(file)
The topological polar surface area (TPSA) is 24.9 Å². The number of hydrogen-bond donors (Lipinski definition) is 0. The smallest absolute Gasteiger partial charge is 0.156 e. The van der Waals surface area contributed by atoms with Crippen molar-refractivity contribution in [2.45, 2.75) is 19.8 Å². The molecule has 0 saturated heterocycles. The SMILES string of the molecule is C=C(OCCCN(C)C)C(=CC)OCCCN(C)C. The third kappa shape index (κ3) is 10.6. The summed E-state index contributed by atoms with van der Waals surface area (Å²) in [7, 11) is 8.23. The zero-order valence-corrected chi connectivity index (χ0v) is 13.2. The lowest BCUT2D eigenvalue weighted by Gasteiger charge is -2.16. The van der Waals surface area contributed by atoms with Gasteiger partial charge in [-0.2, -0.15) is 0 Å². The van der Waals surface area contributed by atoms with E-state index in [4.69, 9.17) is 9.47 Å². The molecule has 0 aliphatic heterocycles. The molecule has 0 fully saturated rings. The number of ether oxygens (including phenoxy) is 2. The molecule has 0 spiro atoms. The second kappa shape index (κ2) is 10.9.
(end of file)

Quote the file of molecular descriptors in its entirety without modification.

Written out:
The topological polar surface area (TPSA) is 24.9 Å². The number of hydrogen-bond donors (Lipinski definition) is 0. The smallest absolute Gasteiger partial charge is 0.156 e. The van der Waals surface area contributed by atoms with Crippen molar-refractivity contribution in [2.45, 2.75) is 19.8 Å². The molecule has 0 saturated heterocycles. The SMILES string of the molecule is C=C(OCCCN(C)C)C(=CC)OCCCN(C)C. The third kappa shape index (κ3) is 10.6. The summed E-state index contributed by atoms with van der Waals surface area (Å²) in [7, 11) is 8.23. The zero-order valence-corrected chi connectivity index (χ0v) is 13.2. The lowest BCUT2D eigenvalue weighted by Gasteiger charge is -2.16. The van der Waals surface area contributed by atoms with Gasteiger partial charge in [-0.2, -0.15) is 0 Å². The van der Waals surface area contributed by atoms with E-state index in [4.69, 9.17) is 9.47 Å². The molecule has 0 aliphatic heterocycles. The molecule has 0 fully saturated rings. The number of ether oxygens (including phenoxy) is 2. The molecule has 0 spiro atoms. The second kappa shape index (κ2) is 10.9.